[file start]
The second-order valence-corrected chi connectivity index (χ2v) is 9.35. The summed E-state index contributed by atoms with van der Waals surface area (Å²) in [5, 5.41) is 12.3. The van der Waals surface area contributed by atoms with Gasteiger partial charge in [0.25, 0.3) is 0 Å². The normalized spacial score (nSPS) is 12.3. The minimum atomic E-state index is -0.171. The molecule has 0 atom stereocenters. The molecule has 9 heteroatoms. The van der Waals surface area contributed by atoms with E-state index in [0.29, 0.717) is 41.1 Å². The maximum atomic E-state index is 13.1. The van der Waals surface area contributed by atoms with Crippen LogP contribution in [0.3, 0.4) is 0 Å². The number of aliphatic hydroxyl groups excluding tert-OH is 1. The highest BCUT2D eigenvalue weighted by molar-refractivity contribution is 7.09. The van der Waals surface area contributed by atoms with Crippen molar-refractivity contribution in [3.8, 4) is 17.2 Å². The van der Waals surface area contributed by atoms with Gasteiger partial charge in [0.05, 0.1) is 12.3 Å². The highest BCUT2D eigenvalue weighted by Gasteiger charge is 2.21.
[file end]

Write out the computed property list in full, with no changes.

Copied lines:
The second-order valence-corrected chi connectivity index (χ2v) is 9.35. The summed E-state index contributed by atoms with van der Waals surface area (Å²) in [5, 5.41) is 12.3. The van der Waals surface area contributed by atoms with Gasteiger partial charge in [0.25, 0.3) is 0 Å². The normalized spacial score (nSPS) is 12.3. The minimum atomic E-state index is -0.171. The molecule has 0 atom stereocenters. The molecule has 9 heteroatoms. The van der Waals surface area contributed by atoms with E-state index in [0.29, 0.717) is 41.1 Å². The maximum atomic E-state index is 13.1. The van der Waals surface area contributed by atoms with Crippen LogP contribution in [0.3, 0.4) is 0 Å². The number of aliphatic hydroxyl groups excluding tert-OH is 1. The highest BCUT2D eigenvalue weighted by molar-refractivity contribution is 7.09. The van der Waals surface area contributed by atoms with Crippen molar-refractivity contribution in [3.8, 4) is 17.2 Å². The van der Waals surface area contributed by atoms with Gasteiger partial charge in [0.05, 0.1) is 12.3 Å². The highest BCUT2D eigenvalue weighted by Gasteiger charge is 2.21.